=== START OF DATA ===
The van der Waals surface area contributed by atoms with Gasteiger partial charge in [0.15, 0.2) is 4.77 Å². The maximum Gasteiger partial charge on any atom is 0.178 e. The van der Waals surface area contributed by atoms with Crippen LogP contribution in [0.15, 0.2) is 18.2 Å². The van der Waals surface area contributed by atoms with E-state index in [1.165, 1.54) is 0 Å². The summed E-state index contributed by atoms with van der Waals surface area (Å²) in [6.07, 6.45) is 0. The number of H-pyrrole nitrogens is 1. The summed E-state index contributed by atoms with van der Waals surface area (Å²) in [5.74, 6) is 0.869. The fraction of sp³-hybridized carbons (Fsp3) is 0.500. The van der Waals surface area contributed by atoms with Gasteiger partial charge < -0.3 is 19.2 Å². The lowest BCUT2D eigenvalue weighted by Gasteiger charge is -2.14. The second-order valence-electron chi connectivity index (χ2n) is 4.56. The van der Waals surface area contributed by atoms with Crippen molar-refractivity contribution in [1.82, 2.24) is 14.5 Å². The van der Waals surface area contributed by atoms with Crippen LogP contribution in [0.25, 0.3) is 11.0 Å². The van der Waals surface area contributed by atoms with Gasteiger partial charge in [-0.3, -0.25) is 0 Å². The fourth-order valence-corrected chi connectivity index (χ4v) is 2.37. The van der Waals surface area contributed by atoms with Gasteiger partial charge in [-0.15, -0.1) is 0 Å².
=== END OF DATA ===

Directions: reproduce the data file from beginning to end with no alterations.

The van der Waals surface area contributed by atoms with Gasteiger partial charge in [0.15, 0.2) is 4.77 Å². The maximum Gasteiger partial charge on any atom is 0.178 e. The van der Waals surface area contributed by atoms with Crippen LogP contribution in [0.15, 0.2) is 18.2 Å². The van der Waals surface area contributed by atoms with E-state index in [1.165, 1.54) is 0 Å². The summed E-state index contributed by atoms with van der Waals surface area (Å²) in [6.07, 6.45) is 0. The number of H-pyrrole nitrogens is 1. The summed E-state index contributed by atoms with van der Waals surface area (Å²) in [5.74, 6) is 0.869. The fraction of sp³-hybridized carbons (Fsp3) is 0.500. The van der Waals surface area contributed by atoms with Gasteiger partial charge < -0.3 is 19.2 Å². The lowest BCUT2D eigenvalue weighted by Gasteiger charge is -2.14. The second-order valence-electron chi connectivity index (χ2n) is 4.56. The van der Waals surface area contributed by atoms with Crippen molar-refractivity contribution in [1.82, 2.24) is 14.5 Å². The van der Waals surface area contributed by atoms with Crippen LogP contribution in [0.25, 0.3) is 11.0 Å². The van der Waals surface area contributed by atoms with Gasteiger partial charge in [-0.3, -0.25) is 0 Å². The fourth-order valence-corrected chi connectivity index (χ4v) is 2.37. The van der Waals surface area contributed by atoms with Gasteiger partial charge in [-0.15, -0.1) is 0 Å².